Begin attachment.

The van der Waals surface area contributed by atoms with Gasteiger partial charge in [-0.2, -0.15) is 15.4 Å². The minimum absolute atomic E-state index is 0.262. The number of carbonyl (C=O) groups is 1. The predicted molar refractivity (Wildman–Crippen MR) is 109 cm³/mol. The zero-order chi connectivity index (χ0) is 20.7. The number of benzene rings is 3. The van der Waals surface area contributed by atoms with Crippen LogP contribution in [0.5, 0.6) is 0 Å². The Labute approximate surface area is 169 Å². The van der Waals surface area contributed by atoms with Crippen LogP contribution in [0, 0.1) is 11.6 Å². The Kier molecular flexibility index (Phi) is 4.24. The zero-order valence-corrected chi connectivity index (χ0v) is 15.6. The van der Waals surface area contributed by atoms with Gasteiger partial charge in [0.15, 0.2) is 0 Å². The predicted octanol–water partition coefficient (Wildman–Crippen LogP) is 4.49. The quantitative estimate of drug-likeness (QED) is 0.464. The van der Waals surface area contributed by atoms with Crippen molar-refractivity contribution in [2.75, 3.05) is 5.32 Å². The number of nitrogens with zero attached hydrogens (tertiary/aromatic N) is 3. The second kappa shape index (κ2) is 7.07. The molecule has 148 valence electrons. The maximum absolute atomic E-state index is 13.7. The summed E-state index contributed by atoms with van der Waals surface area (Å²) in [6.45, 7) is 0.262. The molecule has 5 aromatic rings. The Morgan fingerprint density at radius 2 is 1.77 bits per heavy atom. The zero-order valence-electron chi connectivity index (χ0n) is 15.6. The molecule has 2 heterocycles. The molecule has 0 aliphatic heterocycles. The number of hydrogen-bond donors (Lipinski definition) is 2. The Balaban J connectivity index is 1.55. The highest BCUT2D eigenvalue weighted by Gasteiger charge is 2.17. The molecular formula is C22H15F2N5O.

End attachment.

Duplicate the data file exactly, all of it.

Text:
The van der Waals surface area contributed by atoms with Gasteiger partial charge in [-0.2, -0.15) is 15.4 Å². The minimum absolute atomic E-state index is 0.262. The number of carbonyl (C=O) groups is 1. The predicted molar refractivity (Wildman–Crippen MR) is 109 cm³/mol. The zero-order chi connectivity index (χ0) is 20.7. The number of benzene rings is 3. The van der Waals surface area contributed by atoms with Crippen LogP contribution in [0.5, 0.6) is 0 Å². The Labute approximate surface area is 169 Å². The van der Waals surface area contributed by atoms with Crippen LogP contribution in [0, 0.1) is 11.6 Å². The Kier molecular flexibility index (Phi) is 4.24. The zero-order valence-corrected chi connectivity index (χ0v) is 15.6. The van der Waals surface area contributed by atoms with Gasteiger partial charge in [0.15, 0.2) is 0 Å². The predicted octanol–water partition coefficient (Wildman–Crippen LogP) is 4.49. The quantitative estimate of drug-likeness (QED) is 0.464. The van der Waals surface area contributed by atoms with Crippen molar-refractivity contribution in [2.75, 3.05) is 5.32 Å². The number of nitrogens with zero attached hydrogens (tertiary/aromatic N) is 3. The second kappa shape index (κ2) is 7.07. The molecule has 148 valence electrons. The maximum absolute atomic E-state index is 13.7. The summed E-state index contributed by atoms with van der Waals surface area (Å²) in [6.45, 7) is 0.262. The molecule has 5 aromatic rings. The Morgan fingerprint density at radius 2 is 1.77 bits per heavy atom. The zero-order valence-electron chi connectivity index (χ0n) is 15.6. The molecule has 2 heterocycles. The molecule has 0 aliphatic heterocycles. The number of hydrogen-bond donors (Lipinski definition) is 2. The Balaban J connectivity index is 1.55. The highest BCUT2D eigenvalue weighted by Gasteiger charge is 2.17. The molecular formula is C22H15F2N5O.